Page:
The Army Wants Its Extended Range Cannon Artillery to Shoot Faster

U.S. Army
April 27, 2021 Topic: U.S. Army Region: Americas Blog Brand: The Buzz Tags: U.S. ArmyERCAArtilleryCannonAmericaMilitary

The Army Wants Its Extended Range Cannon Artillery to Shoot Faster

The Army just inked five contracts that it hopes will pave the way for a faster rate of fire for its large artillery guns, such as the ERCA.

Earlier this month, U.S. Brigadier General John Rafferty, the head of the Long-Range Precision Fires Cross-Functional Team, and Program Manager for Armored Fighting Vehicles Colonel Timothy Fuller briefed reporters about the efforts that are being undertaken to scale down the autoloader for the new Extended Range Cannon Artillery (ERCA). The service announced that it has awarded five companies with contracts to look for alternate ways to accelerate the weapon’s rate of fire.

The SPARTN (Special Program Awards for Required Technology Needs) Fire Faster project is one of three lines of effort where the Army is now working to increase its weapons’ rate of fire. SPARTN SIBR (Small Business Innovation Research-based) has become the contracting mechanism used to launch the program.

“SPARTN SBIR has just proven to be a great way of doing business, working with small businesses resulting in some very promising innovative solutions to our challenge of how to improve the rate of fire for ERCA, the Extended Range Cannon Artillery,” said Col. Fuller during the April 15 call.

The five small businesses that will continue with the program were chosen from a larger pool generated from a solicitation posted last year. These include Austin, Texas-based ARM Automation; CR Tactical in Pittsburgh, Pennsylvania; San Diego, California-based Dynovas; H.A. Eckhart in Lansing, Michigan; and another Pittsburgh-based company, RE2 Robotics.

“It’s just pretty interesting that these selectees range from California to Pennsylvania, from Texas to Michigan,” said Gen. Rafferty. “And if you looked at the initial 80 or 90 that were considered going into this, it really ranged the whole United States. And so, it’s really a tribute to this approach of casting a wide net and framing the problem so that we really capture the imagination of these small business and innovators that really, I mean, this is what they do is solve hard problems and we’re glad to have them on our team.”

The goal is to provide “good options” by the second quarter of next year.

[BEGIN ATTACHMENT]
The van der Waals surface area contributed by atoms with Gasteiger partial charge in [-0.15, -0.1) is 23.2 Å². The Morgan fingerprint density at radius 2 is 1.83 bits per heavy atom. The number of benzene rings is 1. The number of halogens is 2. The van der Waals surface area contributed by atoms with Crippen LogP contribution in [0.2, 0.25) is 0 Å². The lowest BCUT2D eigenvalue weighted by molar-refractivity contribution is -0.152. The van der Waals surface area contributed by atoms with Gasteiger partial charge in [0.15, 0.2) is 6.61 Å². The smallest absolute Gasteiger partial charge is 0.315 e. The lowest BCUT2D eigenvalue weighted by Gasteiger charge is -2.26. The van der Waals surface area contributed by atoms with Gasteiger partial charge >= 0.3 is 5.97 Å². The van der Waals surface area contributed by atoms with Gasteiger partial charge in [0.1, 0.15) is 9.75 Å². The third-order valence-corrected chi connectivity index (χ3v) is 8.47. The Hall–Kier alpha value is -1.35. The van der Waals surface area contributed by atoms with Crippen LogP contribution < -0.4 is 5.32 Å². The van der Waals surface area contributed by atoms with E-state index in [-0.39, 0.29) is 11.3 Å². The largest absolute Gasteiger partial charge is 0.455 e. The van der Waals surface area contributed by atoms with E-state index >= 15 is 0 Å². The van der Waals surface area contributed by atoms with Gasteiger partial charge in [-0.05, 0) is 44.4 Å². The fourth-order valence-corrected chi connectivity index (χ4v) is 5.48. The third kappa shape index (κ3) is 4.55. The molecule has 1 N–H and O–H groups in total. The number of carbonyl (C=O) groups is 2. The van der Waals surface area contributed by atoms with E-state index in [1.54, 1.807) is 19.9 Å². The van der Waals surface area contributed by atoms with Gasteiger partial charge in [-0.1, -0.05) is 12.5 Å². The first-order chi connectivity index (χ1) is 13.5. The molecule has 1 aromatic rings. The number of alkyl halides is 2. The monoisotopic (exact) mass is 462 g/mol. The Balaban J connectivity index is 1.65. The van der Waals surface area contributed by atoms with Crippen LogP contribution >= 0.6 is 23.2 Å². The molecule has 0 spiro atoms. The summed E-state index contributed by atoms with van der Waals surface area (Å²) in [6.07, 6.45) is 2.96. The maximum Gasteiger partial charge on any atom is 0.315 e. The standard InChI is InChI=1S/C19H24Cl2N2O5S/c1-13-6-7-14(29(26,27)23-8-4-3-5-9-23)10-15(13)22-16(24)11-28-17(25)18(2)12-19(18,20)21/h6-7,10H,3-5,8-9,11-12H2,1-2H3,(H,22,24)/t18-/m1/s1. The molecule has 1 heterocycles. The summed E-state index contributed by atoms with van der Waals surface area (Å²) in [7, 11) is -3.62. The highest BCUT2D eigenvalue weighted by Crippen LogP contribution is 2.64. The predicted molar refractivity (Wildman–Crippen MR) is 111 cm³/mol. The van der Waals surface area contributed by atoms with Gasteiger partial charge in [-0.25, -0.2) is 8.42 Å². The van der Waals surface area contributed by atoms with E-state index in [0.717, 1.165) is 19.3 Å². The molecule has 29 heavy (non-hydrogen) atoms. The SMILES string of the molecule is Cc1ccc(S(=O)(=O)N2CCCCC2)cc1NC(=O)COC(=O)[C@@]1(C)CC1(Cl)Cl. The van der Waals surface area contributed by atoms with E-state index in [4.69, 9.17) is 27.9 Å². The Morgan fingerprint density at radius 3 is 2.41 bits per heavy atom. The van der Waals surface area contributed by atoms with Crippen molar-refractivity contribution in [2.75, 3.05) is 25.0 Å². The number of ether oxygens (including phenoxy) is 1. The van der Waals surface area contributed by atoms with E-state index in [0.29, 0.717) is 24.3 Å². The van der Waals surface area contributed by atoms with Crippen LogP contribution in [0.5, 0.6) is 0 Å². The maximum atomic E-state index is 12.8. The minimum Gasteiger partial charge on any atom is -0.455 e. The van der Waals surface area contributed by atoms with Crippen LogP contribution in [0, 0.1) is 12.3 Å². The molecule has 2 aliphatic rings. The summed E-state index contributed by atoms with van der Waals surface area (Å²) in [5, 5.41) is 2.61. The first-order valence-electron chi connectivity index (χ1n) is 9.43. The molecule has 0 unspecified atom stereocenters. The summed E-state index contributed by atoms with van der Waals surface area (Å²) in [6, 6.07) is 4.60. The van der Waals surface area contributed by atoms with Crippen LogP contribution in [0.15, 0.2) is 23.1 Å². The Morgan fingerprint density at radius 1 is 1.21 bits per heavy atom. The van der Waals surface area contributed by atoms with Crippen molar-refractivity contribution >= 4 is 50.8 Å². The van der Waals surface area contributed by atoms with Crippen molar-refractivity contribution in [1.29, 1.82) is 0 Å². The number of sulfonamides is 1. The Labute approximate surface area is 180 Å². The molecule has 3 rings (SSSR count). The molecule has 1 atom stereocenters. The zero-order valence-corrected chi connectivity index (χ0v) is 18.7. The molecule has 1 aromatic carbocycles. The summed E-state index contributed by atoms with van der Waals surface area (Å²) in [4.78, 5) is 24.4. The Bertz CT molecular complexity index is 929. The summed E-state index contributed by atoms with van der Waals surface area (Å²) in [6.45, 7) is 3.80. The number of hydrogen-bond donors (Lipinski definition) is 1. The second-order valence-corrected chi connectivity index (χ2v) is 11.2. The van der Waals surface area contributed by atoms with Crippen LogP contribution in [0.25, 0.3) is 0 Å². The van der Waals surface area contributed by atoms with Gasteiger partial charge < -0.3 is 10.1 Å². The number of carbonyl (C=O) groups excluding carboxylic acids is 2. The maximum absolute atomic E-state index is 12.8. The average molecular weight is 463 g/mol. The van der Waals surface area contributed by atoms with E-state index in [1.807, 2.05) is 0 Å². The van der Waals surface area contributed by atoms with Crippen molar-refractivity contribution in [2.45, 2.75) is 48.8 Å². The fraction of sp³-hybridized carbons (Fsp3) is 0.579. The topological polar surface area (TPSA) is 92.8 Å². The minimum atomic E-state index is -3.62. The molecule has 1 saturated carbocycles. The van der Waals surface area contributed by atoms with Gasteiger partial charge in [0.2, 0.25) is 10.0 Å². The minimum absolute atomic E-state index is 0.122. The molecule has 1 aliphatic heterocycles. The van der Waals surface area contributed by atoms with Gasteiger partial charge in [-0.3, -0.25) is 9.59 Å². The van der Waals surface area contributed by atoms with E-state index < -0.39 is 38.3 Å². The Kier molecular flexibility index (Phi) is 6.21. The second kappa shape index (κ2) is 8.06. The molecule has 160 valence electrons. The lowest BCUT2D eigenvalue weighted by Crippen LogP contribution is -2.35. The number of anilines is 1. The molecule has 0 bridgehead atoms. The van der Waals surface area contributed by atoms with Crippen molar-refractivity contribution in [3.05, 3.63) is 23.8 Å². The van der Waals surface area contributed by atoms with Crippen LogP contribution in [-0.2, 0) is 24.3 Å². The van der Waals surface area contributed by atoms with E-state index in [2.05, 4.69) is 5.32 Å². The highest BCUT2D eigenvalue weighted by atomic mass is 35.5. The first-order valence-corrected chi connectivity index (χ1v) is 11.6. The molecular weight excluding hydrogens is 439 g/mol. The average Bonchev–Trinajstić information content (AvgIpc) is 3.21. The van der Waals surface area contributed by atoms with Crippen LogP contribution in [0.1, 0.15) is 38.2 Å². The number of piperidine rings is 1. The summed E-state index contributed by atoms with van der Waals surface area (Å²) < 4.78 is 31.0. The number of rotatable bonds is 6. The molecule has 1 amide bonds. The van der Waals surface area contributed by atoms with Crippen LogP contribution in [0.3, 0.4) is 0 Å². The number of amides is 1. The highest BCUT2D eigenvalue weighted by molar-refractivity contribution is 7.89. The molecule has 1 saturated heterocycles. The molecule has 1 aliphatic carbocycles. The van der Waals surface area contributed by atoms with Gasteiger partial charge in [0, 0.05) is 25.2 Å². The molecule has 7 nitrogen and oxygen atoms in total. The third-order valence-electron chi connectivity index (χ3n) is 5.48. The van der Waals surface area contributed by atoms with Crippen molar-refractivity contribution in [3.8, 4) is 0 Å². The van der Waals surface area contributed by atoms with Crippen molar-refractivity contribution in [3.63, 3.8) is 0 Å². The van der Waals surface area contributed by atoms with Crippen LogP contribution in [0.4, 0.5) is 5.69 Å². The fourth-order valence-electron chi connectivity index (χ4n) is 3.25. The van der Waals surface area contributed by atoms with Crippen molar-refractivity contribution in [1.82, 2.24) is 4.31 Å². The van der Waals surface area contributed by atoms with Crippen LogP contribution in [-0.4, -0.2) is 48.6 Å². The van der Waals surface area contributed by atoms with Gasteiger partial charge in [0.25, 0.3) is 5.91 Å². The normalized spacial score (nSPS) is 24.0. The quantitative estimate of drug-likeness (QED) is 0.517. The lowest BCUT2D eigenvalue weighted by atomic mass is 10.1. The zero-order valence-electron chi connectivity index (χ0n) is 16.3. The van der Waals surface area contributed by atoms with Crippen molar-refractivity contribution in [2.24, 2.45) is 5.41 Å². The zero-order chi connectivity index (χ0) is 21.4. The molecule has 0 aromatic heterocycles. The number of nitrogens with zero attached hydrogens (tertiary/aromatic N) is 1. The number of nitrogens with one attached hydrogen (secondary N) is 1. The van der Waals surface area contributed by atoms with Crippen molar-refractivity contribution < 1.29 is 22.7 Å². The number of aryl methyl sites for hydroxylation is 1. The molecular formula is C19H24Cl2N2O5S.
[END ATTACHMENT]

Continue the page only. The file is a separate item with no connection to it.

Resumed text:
Automating the Autoloader

According to Fuller, part of the efforts will include taking a basic Paladin M109A7 self-propelled howitzer and essentially automating everything inside of the cab. The end plan is now to have the various options available for operational testing in 2023, with the final autoloader capability to be added to the platform by sometime in 2024. Yet, to get there, compromises have had to be made.

Brig. Gen. Rafferty explained that the autoloader, first designed to carry thirty-one rounds, would be too large for the vehicle, and as such has been scaled down to carry twenty-three rounds. “Scaling down to that 23 round, reduced capacity is the sweet spot for weight, center of gravity, and onboard kills,” he added.

Part of the tradeoff could be a reduced number of soldiers required per Howitzer, including at the resupply stage.

“Certainly the hopes of automating some of the tasks that are done by the cannoneers will give us the ability to reduce some of the crew on the Howitzer platform because we obviously want to manage the [sic] reduce the risk to the force, but we transfer some of that workload someplace else,” said Gen. Rafferty. “If we’re going to consume more ammunition, then maybe we need more of those cannoneers working in the ammunition field.”

The new platform could also be used with a variety of currently field munitions.

“One of the great things about the platform that we’re developing is that it can shoot the currently fielded munitions,” said Gen. Rafferty. “So the current high explosive rounds that are shot by our Paladin and PIM fleet and M777 fleet. All our 155mm cannons, those HE rounds, high explosive rounds, can be fired by the ERCA platform. And those are relatively low cost. I don’t like to call them dumb rounds, but some people do. But then the round specifically developed, the rocket-assisted projectiles, specifically to get out to that 70 kilometer range is definitely more expensive than those, but worth the investment.”

Peter Suciu is a Michigan-based writer who has contributed to more than four dozen magazines, newspapers and websites. He regularly writes about military small arms, and is the author of several books on military headgear including A Gallery of Military Headdress, which is available on

Image: Reuters.